In the March 2019 cover story of the Cannabis Business Times, Dr. Andrea Small-Howard, Co-Founder and Chief Science Officer of GB Sciences: “My personal mission is to have cannabis-based therapies placed with the US FDA.”
A little over two years later, Small-Howard, who was promoted to president of the Las Vegas corporation in June, is close to her goal.
GB Sciences has completed animal studies on a treatment for Parkinson’s disease and is completing another animal trial with a slow-release cannabis-based pain reliever that Small-Howard calls a “game changer” for people with chronic pain. The next step is to get FDA approval for human studies, which Small-Howard hopes for the Parkinson’s formulation in 2022, and for the pain reliever shortly thereafter.
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She also co-invented a Drug Discovery Platform that uses artificial intelligence (AI) programmed to identify novel herbal formulations to treat multiple disease symptoms. The company uses proprietary technology known as Phytomedical Analytics for Research Optimization at Scale, or PhAROS, to bring herbal medicines containing a combination of active ingredients to market faster.
“The PhAROS platform is a new version of the software we developed earlier while studying cannabis-only mixtures,” said Small-Howard.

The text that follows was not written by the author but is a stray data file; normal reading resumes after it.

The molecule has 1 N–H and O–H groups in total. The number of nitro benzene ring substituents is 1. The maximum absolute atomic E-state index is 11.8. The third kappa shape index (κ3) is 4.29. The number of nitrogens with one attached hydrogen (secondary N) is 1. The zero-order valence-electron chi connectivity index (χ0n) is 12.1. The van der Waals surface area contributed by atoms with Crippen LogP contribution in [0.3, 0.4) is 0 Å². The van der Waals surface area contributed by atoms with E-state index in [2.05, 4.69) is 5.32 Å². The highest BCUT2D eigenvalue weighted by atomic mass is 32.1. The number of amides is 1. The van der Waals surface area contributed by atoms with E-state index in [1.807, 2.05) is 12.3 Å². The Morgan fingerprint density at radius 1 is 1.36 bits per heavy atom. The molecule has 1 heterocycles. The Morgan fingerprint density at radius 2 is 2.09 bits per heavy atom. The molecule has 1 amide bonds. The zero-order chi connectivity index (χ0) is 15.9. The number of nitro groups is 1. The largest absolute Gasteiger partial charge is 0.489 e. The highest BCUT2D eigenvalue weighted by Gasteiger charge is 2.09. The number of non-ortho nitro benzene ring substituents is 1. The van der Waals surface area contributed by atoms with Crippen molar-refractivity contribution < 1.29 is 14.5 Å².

Small-Howard spoke to Cannabis Business Times to provide more details on GB Sciences’ research, how AI technology works, and next steps for the biopharmaceutical drug development company.
Michelle Simakis: Congratulations on your promotion to GB Sciences President. In which direction do you want to lead the company?
Dr. Andrea Klein-Howard: There was a time when making cannabis-based products through government programs was most of our work. Now we are devoting the bulk of our efforts to preparing cannabis-based formulations for the U.S. Food & Drug Administration (FDA) and other prescription drug markets, which is different. But we used to be a cannabis-based company doing something scientific. Now we’re a science company that uses cannabis. We believe that there are certainly many responsible actors out there giving patients access to cannabis-based products through government programs. But we can add something other people don’t by taking the next step and saying, “OK, how can we get this into a prescription drug format that is available to everyone?” There are many more hurdles to overcome, but we hope it becomes more accessible to patients and doctors have fewer problems with it. I’ve been in business for more than seven years and it’s great to see the industry becoming more and more destigmatized. But there are still people [delivering] Patient care who still say a cannabis-based product is not a first-line medicine.